It was spring of 2001. My oldest daughter, Jenny, informed me she had decided to go to Madagascar for her 2002 J-term at Hartwick College. This is a four week trip 20 biology classmates attend to study the flora and fauna of a unique island nation. “Do you have to go so far away? That’s two oceans away!” Her response was a patient, “Yes, mom.”

Then September 11th happened. I assumed the trip would be cancelled. But the reality was, they were not going to cancel this trip, or any other college sponsored J-term trip, because that is exactly what those terrorists wanted to do – disrupt our lives.

The first of January arrived and off they flew. I received an email occasionally (when they were in civilization) saying everything was beautiful from the lemurs to the natives and that she was looking forward to the end of the trip when they were going to spend three days on an Indian Ocean beach.

Then the college email arrived informing us there was a political uprising in Madagascar and the international airport was closed indefinitely. The twenty students and two professors ended up spending two extra weeks in the capital of Antananarivo holed up in a dirty hotel with Madagascar hissing cockroaches and no air conditioning. I called my local political representatives who suggested notifying the news media. For over a week, FOX news and WKTV trucks were parked in my driveway when I came home from work wanting a status update.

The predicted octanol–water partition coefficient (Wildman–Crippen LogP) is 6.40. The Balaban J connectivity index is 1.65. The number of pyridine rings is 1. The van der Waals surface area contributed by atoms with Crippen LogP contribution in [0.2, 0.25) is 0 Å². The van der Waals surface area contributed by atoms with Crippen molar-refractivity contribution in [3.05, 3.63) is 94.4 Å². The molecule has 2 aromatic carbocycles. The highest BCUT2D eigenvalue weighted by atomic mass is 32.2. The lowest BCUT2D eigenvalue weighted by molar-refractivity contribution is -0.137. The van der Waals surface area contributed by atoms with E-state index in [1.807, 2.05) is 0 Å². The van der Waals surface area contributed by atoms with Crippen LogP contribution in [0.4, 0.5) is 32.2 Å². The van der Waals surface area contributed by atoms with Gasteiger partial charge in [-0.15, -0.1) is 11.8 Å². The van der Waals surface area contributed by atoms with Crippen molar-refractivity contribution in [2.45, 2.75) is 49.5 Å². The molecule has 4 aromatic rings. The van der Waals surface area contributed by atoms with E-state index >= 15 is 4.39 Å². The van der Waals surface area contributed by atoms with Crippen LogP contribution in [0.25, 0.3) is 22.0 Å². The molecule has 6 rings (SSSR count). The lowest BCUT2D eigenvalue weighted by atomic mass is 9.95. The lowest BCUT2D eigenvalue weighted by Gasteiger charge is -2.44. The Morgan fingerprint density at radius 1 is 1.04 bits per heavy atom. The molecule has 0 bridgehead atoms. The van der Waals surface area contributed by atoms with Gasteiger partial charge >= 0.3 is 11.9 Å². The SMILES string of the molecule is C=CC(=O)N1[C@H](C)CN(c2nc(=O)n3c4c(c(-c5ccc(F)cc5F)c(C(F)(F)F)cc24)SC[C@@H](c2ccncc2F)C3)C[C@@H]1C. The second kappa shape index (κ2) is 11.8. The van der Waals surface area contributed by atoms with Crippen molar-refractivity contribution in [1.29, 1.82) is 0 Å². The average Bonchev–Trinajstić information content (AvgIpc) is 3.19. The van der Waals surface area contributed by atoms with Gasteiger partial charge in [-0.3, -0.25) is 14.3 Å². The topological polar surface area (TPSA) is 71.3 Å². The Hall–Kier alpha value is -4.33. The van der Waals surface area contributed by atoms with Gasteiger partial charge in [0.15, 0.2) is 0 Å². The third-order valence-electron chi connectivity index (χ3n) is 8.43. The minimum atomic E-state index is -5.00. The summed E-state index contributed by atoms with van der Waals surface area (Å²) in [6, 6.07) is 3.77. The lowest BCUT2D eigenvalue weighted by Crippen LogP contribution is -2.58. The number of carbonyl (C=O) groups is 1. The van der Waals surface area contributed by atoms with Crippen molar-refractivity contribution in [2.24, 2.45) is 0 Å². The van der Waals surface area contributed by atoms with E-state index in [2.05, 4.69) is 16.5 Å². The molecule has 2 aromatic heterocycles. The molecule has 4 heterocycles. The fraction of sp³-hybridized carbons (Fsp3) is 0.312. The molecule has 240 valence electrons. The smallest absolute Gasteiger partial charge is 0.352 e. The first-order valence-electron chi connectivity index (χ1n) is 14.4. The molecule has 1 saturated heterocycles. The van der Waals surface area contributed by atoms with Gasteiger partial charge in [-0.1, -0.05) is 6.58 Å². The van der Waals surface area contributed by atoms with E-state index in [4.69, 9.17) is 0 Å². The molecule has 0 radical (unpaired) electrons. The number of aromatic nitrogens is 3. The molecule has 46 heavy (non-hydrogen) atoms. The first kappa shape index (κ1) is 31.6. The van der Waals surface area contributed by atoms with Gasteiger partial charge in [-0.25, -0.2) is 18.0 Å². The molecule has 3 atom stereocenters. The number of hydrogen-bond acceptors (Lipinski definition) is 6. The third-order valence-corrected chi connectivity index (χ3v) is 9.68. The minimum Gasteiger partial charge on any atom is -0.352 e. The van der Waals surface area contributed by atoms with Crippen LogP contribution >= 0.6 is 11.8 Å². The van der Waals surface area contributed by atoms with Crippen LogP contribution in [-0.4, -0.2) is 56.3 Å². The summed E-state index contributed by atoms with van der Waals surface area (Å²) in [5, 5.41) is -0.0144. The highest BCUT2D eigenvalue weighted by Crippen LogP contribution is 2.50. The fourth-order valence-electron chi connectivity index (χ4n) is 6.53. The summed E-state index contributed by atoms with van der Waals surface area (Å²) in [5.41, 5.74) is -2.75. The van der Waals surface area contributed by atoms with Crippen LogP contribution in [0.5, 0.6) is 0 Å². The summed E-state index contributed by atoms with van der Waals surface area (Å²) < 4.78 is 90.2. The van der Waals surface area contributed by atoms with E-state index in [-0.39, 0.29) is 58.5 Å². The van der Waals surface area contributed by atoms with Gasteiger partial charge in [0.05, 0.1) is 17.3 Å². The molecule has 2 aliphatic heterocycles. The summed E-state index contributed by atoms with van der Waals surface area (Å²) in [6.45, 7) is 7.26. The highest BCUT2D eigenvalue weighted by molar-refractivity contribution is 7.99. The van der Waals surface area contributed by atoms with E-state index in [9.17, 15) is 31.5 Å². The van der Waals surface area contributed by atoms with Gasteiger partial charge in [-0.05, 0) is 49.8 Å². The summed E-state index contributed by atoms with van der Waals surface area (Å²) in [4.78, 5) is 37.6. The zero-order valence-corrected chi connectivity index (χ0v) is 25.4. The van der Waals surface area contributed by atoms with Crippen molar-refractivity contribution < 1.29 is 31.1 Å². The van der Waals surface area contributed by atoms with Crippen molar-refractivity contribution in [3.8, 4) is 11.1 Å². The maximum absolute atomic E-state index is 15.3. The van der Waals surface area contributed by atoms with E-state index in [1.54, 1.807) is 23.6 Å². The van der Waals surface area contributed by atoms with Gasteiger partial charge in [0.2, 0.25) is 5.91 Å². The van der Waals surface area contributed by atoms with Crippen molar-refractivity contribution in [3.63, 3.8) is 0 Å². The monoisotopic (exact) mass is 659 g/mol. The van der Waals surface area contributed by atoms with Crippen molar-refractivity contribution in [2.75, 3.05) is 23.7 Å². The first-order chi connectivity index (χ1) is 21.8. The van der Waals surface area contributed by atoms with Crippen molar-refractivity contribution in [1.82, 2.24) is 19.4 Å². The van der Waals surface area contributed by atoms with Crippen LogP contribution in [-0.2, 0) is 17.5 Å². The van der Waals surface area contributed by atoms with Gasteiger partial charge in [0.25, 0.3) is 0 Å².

My heart was broken and my soul was oceans away. During this time, I heard the song Somewhere Out There and this verse became ingrained in my mind:
And even though I know how very far apart we are
It helps to think we might be wishing on the same bright star.
And when the night wind starts to sing a lonesome lullaby
It helps to think we’re sleeping underneath the same big sky!
I will never forget the comfort I found in those words.

Finally, we got word that the American Embassy arranged for cut-cuts (the Malagasy version of tiny buses) to take the group to the coastal city of Tamatave (through a monsoon) where they caught a cargo-cruise ship to the island of Reunion. They had no idea they had to sail through a typhoon to get there. Everyone on board spent 2-1/2 days vomiting. From Reunion, they flew to Rome and then Paris and finally, JFK.

Two weeks and two days after they were supposed to get home, I watched Jenny come through customs and I felt the same joy I felt when I first laid eyes on her, 21 years previously. I had my heart and soul back.

Four years later, my middle daughter, Julie, announced, “I’m going to Thailand for J-term next winter!” I said, “No, you are not!” Which was followed by, “That’s not fair!” I quietly explained that life is not fair. Get over it. Julie spent the month of January in the Bahamas and my heart and soul remained intact.